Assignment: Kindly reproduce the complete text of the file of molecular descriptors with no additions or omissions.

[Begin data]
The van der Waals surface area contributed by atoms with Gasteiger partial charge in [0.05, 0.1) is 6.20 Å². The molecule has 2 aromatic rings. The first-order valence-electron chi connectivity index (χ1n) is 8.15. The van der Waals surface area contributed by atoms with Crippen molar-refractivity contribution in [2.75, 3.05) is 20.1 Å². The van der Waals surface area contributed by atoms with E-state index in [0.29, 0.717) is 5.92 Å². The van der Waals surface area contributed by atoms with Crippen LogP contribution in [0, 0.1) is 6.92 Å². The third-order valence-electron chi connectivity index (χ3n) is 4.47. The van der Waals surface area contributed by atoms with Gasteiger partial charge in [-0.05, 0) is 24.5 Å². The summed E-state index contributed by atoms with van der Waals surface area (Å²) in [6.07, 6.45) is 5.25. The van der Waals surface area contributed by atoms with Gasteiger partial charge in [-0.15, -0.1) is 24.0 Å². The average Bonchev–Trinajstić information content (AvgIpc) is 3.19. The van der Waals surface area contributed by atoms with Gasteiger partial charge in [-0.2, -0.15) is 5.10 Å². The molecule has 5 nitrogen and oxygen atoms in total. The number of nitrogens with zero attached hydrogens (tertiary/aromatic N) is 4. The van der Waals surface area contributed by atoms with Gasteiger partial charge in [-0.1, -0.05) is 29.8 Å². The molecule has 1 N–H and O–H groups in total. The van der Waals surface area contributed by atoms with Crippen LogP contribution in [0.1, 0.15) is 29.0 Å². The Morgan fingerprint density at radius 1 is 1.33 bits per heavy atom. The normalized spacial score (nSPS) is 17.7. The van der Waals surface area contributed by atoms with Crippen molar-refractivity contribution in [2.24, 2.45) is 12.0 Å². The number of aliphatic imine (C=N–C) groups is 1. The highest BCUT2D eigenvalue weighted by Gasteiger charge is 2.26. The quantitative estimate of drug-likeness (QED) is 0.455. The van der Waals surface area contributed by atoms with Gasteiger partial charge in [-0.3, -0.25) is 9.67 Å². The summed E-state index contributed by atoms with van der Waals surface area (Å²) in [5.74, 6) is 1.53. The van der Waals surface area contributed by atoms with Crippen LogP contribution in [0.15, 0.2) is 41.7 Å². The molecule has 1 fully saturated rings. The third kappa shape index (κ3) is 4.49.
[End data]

The van der Waals surface area contributed by atoms with Gasteiger partial charge in [0.05, 0.1) is 6.20 Å². The molecule has 2 aromatic rings. The first-order valence-electron chi connectivity index (χ1n) is 8.15. The van der Waals surface area contributed by atoms with Crippen molar-refractivity contribution in [2.75, 3.05) is 20.1 Å². The van der Waals surface area contributed by atoms with E-state index in [0.29, 0.717) is 5.92 Å². The van der Waals surface area contributed by atoms with Crippen LogP contribution in [0, 0.1) is 6.92 Å². The third-order valence-electron chi connectivity index (χ3n) is 4.47. The van der Waals surface area contributed by atoms with Gasteiger partial charge in [-0.05, 0) is 24.5 Å². The summed E-state index contributed by atoms with van der Waals surface area (Å²) in [6.07, 6.45) is 5.25. The van der Waals surface area contributed by atoms with Gasteiger partial charge in [-0.15, -0.1) is 24.0 Å². The average Bonchev–Trinajstić information content (AvgIpc) is 3.19. The van der Waals surface area contributed by atoms with Gasteiger partial charge in [-0.2, -0.15) is 5.10 Å². The molecule has 5 nitrogen and oxygen atoms in total. The number of nitrogens with zero attached hydrogens (tertiary/aromatic N) is 4. The van der Waals surface area contributed by atoms with Gasteiger partial charge in [-0.1, -0.05) is 29.8 Å². The molecule has 1 N–H and O–H groups in total. The van der Waals surface area contributed by atoms with Crippen LogP contribution in [0.1, 0.15) is 29.0 Å². The Morgan fingerprint density at radius 1 is 1.33 bits per heavy atom. The normalized spacial score (nSPS) is 17.7. The van der Waals surface area contributed by atoms with Crippen molar-refractivity contribution in [2.24, 2.45) is 12.0 Å². The number of aliphatic imine (C=N–C) groups is 1. The highest BCUT2D eigenvalue weighted by Gasteiger charge is 2.26. The quantitative estimate of drug-likeness (QED) is 0.455. The van der Waals surface area contributed by atoms with Gasteiger partial charge in [-0.3, -0.25) is 9.67 Å². The summed E-state index contributed by atoms with van der Waals surface area (Å²) in [5.74, 6) is 1.53. The van der Waals surface area contributed by atoms with Crippen LogP contribution in [0.15, 0.2) is 41.7 Å². The molecule has 1 fully saturated rings. The third kappa shape index (κ3) is 4.49.